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Bishop D'Arcy dies at age 80; was 'good shepherd after heart of Christ'


Retired Bishop John M. D'Arcy of Fort Wayne-South Bend, Ind., died Feb. 3 in Fort Wayne at the age of 80. Bishop D'Arcy is pictured in a 2009 file photo addressing a rally at the University of Notre Dame protesting the appearance of President Barack Obama at the university's May 17 commencement in South Bend. (CNS photo/Scott M. Bort)

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FORT WAYNE, Ind. (CNS) -- Retired Bishop John M. D'Arcy, who served as the eighth bishop of the Diocese of Fort Wayne-South Bend from May 1, 1985, through Jan. 13, 2010, died at his home in Fort Wayne the morning of Feb. 3.

He was diagnosed with lung and brain cancer in late December while visiting his family in the Boston area. He returned to Fort Wayne in January for care.

In retirement, Bishop D'Arcy had assisted at parishes, conferred the sacrament of confirmation, and enjoyed providing retreats and missions and assisting as chaplain of Bishop Luers High School.

"I am filled with deep sadness at the death of a dear friend and brother bishop," said Bishop Kevin C. Rhoades, who was installed in January 2010 to succeed Bishop D'Arcy. "We mourn the death of a good shepherd after the heart of Christ, a bishop who loved the Lord and his people with all his heart."

"Bishop D'Arcy faced death as he also lived his live: with deep faith and trust in God," the bishop said in a statement Feb. 3. "He offered his prayers and sufferings this past month for the people he loved and served with joy and faithfulness."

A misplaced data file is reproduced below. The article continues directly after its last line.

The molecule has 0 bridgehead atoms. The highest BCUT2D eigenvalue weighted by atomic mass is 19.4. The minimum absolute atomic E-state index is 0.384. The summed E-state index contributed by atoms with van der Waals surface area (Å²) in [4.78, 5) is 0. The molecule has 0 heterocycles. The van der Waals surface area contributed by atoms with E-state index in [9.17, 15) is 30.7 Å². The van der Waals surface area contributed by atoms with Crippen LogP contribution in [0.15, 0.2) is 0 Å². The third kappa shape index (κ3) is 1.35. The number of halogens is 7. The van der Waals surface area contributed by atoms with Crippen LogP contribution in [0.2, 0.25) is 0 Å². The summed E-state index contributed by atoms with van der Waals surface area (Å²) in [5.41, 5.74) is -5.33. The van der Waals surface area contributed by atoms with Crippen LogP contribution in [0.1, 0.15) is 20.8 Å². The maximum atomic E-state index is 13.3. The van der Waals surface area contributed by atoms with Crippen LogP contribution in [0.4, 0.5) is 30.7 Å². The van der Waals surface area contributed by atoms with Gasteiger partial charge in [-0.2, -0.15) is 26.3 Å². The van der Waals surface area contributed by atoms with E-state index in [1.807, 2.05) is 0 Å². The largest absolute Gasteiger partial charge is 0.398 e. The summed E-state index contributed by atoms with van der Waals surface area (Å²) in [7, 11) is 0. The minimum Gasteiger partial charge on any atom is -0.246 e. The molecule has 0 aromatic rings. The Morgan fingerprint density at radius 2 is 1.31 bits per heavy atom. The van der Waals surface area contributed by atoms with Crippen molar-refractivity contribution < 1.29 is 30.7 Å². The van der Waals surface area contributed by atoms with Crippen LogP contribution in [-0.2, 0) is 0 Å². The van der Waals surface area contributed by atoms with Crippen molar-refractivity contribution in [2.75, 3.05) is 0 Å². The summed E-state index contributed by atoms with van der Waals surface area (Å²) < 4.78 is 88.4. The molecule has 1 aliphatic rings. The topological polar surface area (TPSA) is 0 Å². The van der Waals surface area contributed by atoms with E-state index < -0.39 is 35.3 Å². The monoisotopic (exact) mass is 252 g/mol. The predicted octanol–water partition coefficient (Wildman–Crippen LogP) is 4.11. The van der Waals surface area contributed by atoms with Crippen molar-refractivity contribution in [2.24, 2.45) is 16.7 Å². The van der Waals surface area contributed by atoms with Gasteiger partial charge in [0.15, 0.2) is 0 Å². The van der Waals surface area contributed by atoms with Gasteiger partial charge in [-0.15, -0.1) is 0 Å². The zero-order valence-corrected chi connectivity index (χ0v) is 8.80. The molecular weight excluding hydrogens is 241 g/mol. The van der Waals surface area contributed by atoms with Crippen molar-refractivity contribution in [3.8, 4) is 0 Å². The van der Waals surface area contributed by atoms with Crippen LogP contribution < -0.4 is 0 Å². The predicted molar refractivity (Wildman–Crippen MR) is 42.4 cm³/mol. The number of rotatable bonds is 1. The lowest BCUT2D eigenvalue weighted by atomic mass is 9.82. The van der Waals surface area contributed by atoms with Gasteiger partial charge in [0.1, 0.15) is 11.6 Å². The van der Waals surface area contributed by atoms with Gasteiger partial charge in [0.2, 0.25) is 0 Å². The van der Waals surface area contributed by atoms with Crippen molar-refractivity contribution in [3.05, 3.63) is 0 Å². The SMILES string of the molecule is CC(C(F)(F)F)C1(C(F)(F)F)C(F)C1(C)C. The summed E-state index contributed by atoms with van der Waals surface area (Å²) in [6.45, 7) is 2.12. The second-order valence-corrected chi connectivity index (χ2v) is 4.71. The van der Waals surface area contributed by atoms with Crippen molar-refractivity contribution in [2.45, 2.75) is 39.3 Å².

The diocese announced that Bishop D'Arcy's body was to be received at St. Matthew Cathedral in South Bend Feb. 6, with daylong visitation followed by a 5 p.m. rosary and a 7 p.m. transferal Mass to be celebrated. The bishop's body was to be received the next morning at the Cathedral of the Immaculate Conception in Fort Wayne, with all-day visitation followed by a rosary and evening prayer.

Morning visitation Feb. 8 was to be followed by noon Mass and a reception. The rite of committal was to be conducted privately in the cathedral crypt.

The son of Irish immigrants, John Michael D'Arcy was born Aug. 18, 1932, in Brighton, Mass. He began preparation for the priesthood in September 1949 at St. John's Seminary in Brighton. He was ordained to the priesthood on Feb. 2, 1957, for the Archdiocese of Boston.

He studied in Rome at the Pontifical University of St. Thomas, known as the Angelicum, from 1965 to 1968 and received his doctorate in spiritual theology in 1968. He served as spiritual director and professor of spiritual theology at St. John's Seminary from 1968 to 1985.